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New Treatments for Systemic Sclerosis

  • EurekAlert!

Autologous hematopoietic stem cell transplantation (aHSCT) for SSc has been proven the most effective treatment strategy with regard to overall and event free survival in selected patients.2 But a key limitation is its toxicity, and new treatment options are needed. Two abstracts presented at the 2024 EULAR congress in Vienna focused on novel approaches.

Jörg Henes presented on behalf of the AST MOMA investigators. This prospective, open-label, study evaluated the feasibility of aHSCT in patients with impaired lung or heart function, and also  assessed the efficacy of a reduced-toxicity regimen. Patients were stratified according to their manifestations, and mobilisation was conducted with reduced (2x 1000 mg) cyclophosphamide plus lenograstim before CD34+ selection. For patients with active alveolitis, cyclophosphamide was increased to 2 x 1500 mg, and those with functional heart involvement received a conditioning regimen with thiotepa, a half dose of cyclophosphamide, and rATG before reinfusion of the selected stem cells. The primary endpoint was overall survival.

Over 3-year follow-up, 8 of the 35 included patients died. The overall response rate was 71.4% after 12 months and 60% after 36 months. Progressive disease was reported in 4 patients, and 1 relapsed during the first year – whereas 4 others relapsed at a later time point. Overall, the primary endpoint was reached, since the overall survival rate after 3 years was comparable to available data.3 The treatment-related mortality rate of 11.4% was higher than the researchers had expected, but could be attributed to a high-risk population – being predominately male, with functional cardiac involvement, and over 90% having diffuse cutaneous disease. The authors believe this is the first prospective study using a reduced cyclophosphamide mobilising and conditioning regimen in patients with cardiac involvement, and it is impressive that this reduced-toxicity regimen showed a comparable outcome regarding the overall survival.

Within the same session, Panagiota Xanthouli presented new data from the EDITA trial, focusing on patients with SSc and mild pulmonary arterial hypertension (PAH) treated with ambrisentan. Previous data show this option delivered a significant decline of pulmonary vascular resistance (PVR) but not of mean pulmonary arterial pressure (mPAP) versus placebo after 6 months.4 The current study aimed to assess the long-term effects of continued therapy with ambrisentan versus a control group which received no vasodilative treatment. The primary endpoint was to assess whether continued treatment with ambrisentan prevented the development of PAH according to the new definition.5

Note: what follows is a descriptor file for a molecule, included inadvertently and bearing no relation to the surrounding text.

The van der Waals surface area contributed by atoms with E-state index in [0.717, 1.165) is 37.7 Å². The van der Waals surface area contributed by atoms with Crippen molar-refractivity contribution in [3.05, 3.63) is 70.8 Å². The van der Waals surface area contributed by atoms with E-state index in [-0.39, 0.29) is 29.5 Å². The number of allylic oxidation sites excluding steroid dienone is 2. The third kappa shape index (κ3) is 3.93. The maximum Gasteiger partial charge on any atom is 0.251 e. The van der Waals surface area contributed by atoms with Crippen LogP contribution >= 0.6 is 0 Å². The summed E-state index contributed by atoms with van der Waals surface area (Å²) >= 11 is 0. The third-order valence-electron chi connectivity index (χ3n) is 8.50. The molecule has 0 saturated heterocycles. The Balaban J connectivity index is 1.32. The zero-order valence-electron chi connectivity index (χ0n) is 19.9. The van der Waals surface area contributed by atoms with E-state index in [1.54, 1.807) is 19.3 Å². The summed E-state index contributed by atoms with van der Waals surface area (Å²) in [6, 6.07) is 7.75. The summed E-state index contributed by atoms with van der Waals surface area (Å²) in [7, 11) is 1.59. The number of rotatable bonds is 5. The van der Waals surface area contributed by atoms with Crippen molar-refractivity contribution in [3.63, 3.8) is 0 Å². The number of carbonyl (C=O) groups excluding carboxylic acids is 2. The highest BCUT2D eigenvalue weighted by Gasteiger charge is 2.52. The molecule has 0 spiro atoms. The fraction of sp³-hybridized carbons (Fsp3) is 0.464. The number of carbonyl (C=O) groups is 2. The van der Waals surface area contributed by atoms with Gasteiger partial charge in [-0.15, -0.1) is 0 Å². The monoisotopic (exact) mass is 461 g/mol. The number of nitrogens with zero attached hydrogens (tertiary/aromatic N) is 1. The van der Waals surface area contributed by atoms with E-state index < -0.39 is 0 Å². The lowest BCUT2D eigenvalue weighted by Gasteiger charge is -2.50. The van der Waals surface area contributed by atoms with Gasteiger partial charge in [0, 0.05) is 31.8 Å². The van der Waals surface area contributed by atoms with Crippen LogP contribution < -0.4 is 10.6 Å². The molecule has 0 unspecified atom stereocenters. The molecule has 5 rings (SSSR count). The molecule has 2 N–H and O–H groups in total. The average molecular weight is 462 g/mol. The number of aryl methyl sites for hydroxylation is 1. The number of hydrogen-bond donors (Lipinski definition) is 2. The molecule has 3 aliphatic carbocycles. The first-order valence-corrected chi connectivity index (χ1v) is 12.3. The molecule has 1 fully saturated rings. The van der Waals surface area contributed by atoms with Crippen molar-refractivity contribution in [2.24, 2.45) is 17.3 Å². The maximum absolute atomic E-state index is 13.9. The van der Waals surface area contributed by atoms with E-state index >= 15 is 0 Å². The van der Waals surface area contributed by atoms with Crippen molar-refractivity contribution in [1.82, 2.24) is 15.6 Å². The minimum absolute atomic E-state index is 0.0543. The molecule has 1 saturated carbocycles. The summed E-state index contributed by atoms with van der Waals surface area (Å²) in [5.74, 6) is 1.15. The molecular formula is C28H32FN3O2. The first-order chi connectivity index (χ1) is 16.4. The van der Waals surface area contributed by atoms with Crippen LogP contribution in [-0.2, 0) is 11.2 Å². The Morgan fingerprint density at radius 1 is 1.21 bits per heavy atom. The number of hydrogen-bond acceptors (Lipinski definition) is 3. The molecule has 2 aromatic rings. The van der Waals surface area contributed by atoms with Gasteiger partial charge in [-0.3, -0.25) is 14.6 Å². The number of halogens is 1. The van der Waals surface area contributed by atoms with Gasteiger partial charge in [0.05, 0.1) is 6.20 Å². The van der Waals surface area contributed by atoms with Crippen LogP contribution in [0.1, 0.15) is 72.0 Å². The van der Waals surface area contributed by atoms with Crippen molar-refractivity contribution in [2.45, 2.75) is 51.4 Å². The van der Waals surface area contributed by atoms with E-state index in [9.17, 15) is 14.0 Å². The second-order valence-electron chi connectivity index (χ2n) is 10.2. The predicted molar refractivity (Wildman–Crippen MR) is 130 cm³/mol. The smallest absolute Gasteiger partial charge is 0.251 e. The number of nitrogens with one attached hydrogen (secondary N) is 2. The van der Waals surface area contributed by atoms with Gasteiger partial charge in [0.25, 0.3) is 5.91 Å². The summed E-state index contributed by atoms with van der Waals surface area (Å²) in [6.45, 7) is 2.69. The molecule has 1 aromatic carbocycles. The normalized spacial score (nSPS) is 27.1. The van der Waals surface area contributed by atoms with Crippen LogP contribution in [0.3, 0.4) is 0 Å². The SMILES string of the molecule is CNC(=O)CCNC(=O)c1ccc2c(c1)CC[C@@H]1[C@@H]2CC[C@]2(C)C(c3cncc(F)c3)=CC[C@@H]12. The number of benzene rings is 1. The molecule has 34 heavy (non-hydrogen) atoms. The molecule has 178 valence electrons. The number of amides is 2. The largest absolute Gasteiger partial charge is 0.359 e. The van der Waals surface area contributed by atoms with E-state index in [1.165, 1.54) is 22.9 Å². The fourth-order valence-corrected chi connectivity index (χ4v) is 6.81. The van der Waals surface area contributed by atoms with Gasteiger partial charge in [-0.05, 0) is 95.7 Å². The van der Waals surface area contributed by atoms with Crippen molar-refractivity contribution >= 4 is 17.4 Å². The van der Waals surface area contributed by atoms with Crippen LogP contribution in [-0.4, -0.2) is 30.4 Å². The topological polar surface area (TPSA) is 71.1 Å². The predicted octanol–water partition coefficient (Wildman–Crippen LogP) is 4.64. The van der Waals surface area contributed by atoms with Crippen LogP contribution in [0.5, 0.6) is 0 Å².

The results revealed significant improvement of mPAP in the group receiving ambrisentan versus control. Additionally, 4 patients in the control group developed new PAH with mPAP >20 mmHg, compared to none of the patients receiving ambrisentan. This suggests that continued targeted PAH therapy protects patients with SSc from deteriorating haemodynamics.

Taken together, these new findings could have an important bearing on the current standard of care for patients with SSc.


Pecher AC, et al. Highdose Chemotherapy and transplantation of 34+ selected stem cells for progressive systemic sclerosis with or without cardiac involvement or alveolitis - Modification according to manifestation (AST MOMA). Presented at EULAR 2024; OP0212.

Xanthouli P, et al. Effect of treatment with ambrisentan in patients with systemic sclerosis and mild pulmonary arterial hypertension: long-term follow-up data from EDITA study. Presented at EULAR 2024; OP0241.


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The author has no conflicts of interest to disclose related to this subject